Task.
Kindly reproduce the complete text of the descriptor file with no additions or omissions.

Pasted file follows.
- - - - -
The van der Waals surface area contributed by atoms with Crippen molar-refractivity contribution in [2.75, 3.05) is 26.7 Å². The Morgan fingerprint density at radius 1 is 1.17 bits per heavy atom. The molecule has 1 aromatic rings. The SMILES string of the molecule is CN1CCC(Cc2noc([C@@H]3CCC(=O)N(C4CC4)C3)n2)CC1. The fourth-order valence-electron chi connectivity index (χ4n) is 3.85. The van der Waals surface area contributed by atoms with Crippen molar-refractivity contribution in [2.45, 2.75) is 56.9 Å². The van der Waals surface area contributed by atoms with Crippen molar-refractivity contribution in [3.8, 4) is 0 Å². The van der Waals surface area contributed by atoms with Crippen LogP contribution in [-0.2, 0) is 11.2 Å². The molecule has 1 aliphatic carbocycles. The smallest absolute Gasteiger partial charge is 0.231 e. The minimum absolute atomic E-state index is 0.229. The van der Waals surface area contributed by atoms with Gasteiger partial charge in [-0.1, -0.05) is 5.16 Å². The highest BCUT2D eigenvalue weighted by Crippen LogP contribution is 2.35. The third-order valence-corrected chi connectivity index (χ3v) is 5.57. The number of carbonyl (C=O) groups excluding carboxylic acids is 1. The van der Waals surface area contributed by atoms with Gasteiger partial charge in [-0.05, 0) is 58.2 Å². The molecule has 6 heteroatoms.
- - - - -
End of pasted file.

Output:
The van der Waals surface area contributed by atoms with Crippen molar-refractivity contribution in [2.75, 3.05) is 26.7 Å². The Morgan fingerprint density at radius 1 is 1.17 bits per heavy atom. The molecule has 1 aromatic rings. The SMILES string of the molecule is CN1CCC(Cc2noc([C@@H]3CCC(=O)N(C4CC4)C3)n2)CC1. The fourth-order valence-electron chi connectivity index (χ4n) is 3.85. The van der Waals surface area contributed by atoms with Crippen molar-refractivity contribution in [2.45, 2.75) is 56.9 Å². The van der Waals surface area contributed by atoms with Crippen molar-refractivity contribution in [3.8, 4) is 0 Å². The van der Waals surface area contributed by atoms with Crippen LogP contribution in [-0.2, 0) is 11.2 Å². The molecule has 1 aliphatic carbocycles. The smallest absolute Gasteiger partial charge is 0.231 e. The minimum absolute atomic E-state index is 0.229. The van der Waals surface area contributed by atoms with Gasteiger partial charge in [-0.1, -0.05) is 5.16 Å². The highest BCUT2D eigenvalue weighted by Crippen LogP contribution is 2.35. The third-order valence-corrected chi connectivity index (χ3v) is 5.57. The number of carbonyl (C=O) groups excluding carboxylic acids is 1. The van der Waals surface area contributed by atoms with Gasteiger partial charge in [-0.05, 0) is 58.2 Å². The molecule has 6 heteroatoms.